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Reducing Fall Risk With Robotic Device Training

December 20, 2017

Researchers developed a cable-driven robot to deliver perturbations to Parkinson disease (PD) patients while walking in an effort to see if participants’ compensatory responses could be strengthened and their walking balance improved.

Specifically, in the study researchers aimed to examine how PD affects individuals’ ability to walk, to respond to balance perturbations, and to produce acute short-term effects to improve compensatory reactions and gait stability.

Nine participants with idiopathic PD and 9 healthy age-matched controls were included in this study. The active-Tethered Pelvic Assist Device (A-TPAD) was developed for the study: a cable-driven robot for use in gait rehabilitation. The device is made up of a lightweight belt for across the pelvis, worn by the participant, to which multiple wires are attached. Varying degrees of forces and perturbations can be applied in any direction and at any time during the gait cycle. Thus far, the device has been successful in helping stroke survivors improve their gait.

In the experiment, participants walked on a treadmill for 5 minutes with cables attached to the brace (GAIT PRE). Participants were aware that they could be perturbed at the waist when the cables were attached, but were not informed about the magnitude, direction, or timing of the perturbations. Before the intervention started, they were instructed to try to maintain balance and keep walking.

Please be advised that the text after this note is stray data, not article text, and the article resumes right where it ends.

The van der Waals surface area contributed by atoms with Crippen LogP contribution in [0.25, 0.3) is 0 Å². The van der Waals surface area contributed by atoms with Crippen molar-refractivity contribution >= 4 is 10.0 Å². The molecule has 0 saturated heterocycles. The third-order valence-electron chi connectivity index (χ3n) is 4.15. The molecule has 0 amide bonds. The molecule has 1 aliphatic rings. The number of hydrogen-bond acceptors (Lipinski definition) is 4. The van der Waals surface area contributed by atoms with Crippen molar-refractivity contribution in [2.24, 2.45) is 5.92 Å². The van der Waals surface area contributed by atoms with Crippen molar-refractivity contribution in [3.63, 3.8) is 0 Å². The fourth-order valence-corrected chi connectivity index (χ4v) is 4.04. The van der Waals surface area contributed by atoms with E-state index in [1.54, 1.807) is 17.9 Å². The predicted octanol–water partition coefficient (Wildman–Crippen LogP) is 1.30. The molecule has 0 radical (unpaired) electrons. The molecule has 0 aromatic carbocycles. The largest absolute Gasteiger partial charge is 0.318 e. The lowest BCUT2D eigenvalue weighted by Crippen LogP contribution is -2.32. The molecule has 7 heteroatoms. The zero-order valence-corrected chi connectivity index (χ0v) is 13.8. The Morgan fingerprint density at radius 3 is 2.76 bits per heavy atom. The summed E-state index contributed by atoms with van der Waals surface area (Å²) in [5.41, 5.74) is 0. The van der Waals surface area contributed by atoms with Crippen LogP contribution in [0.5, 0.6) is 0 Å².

Initially, participants were exposed to 10 posterior diagonal perturbations with peak amplitude of 15% of the body weight. Then, participants were trained with 9 blocks of 8 antero-posterior and medio-lateral perturbations of increasing intensities. Before removing the cables, all subjects were exposed to the same set of diagonal perturbations delivered before the training session. After cabled were removed, all individuals walked for another 5 minutes (GAIT POST).

Data collected during the last minute of GAIT PRE and the first and last minutes of GAIT POST were used in the analysis and were labeled as baseline, early and late post training. PD was associated with a reduced stability in the forward direction and the inability to produce proactive anticipatory adjustments (Scientific Reports. 2017; doi:10.1038/s41598-017-18075-6).

Researchers found that participants in both groups were able to improve their responses to disturbances, and short-term aftereffects of increased gait stability could be seen after cables were removed. Authors said, “A single session of perturbation-based balance training produced acute effects that ameliorated gait instability in PD.” They hope these findings will be helpful in designing subsequent interventions to remediate falls risk.—Amanda Del Signore

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